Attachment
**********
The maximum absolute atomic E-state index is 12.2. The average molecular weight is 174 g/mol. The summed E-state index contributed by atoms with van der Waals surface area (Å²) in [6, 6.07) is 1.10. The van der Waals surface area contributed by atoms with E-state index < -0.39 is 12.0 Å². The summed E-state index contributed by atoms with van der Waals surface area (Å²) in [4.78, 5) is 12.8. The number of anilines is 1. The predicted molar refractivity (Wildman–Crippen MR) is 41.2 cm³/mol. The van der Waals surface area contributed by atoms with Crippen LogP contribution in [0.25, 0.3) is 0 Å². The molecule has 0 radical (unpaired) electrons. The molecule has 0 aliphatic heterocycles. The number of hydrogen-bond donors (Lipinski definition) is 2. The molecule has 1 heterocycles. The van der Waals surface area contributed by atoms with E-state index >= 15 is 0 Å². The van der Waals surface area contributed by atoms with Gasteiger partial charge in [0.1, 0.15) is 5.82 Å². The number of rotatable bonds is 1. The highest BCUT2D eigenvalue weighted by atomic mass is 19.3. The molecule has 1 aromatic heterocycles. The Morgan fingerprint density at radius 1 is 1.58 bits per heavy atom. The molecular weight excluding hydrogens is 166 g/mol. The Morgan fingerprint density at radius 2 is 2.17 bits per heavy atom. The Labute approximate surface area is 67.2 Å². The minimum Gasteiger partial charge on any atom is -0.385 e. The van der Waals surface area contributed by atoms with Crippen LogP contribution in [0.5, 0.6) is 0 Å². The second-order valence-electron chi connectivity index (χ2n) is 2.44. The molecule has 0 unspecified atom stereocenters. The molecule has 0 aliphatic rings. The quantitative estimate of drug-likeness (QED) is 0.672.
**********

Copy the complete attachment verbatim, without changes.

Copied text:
The maximum absolute atomic E-state index is 12.2. The average molecular weight is 174 g/mol. The summed E-state index contributed by atoms with van der Waals surface area (Å²) in [6, 6.07) is 1.10. The van der Waals surface area contributed by atoms with E-state index < -0.39 is 12.0 Å². The summed E-state index contributed by atoms with van der Waals surface area (Å²) in [4.78, 5) is 12.8. The number of anilines is 1. The predicted molar refractivity (Wildman–Crippen MR) is 41.2 cm³/mol. The van der Waals surface area contributed by atoms with Crippen LogP contribution in [0.25, 0.3) is 0 Å². The molecule has 0 radical (unpaired) electrons. The molecule has 0 aliphatic heterocycles. The number of hydrogen-bond donors (Lipinski definition) is 2. The molecule has 1 heterocycles. The van der Waals surface area contributed by atoms with E-state index >= 15 is 0 Å². The van der Waals surface area contributed by atoms with Gasteiger partial charge in [0.1, 0.15) is 5.82 Å². The number of rotatable bonds is 1. The highest BCUT2D eigenvalue weighted by atomic mass is 19.3. The molecule has 1 aromatic heterocycles. The Morgan fingerprint density at radius 1 is 1.58 bits per heavy atom. The molecular weight excluding hydrogens is 166 g/mol. The Morgan fingerprint density at radius 2 is 2.17 bits per heavy atom. The Labute approximate surface area is 67.2 Å². The minimum Gasteiger partial charge on any atom is -0.385 e. The van der Waals surface area contributed by atoms with Crippen LogP contribution in [0.5, 0.6) is 0 Å². The second-order valence-electron chi connectivity index (χ2n) is 2.44. The molecule has 0 unspecified atom stereocenters. The molecule has 0 aliphatic rings. The quantitative estimate of drug-likeness (QED) is 0.672.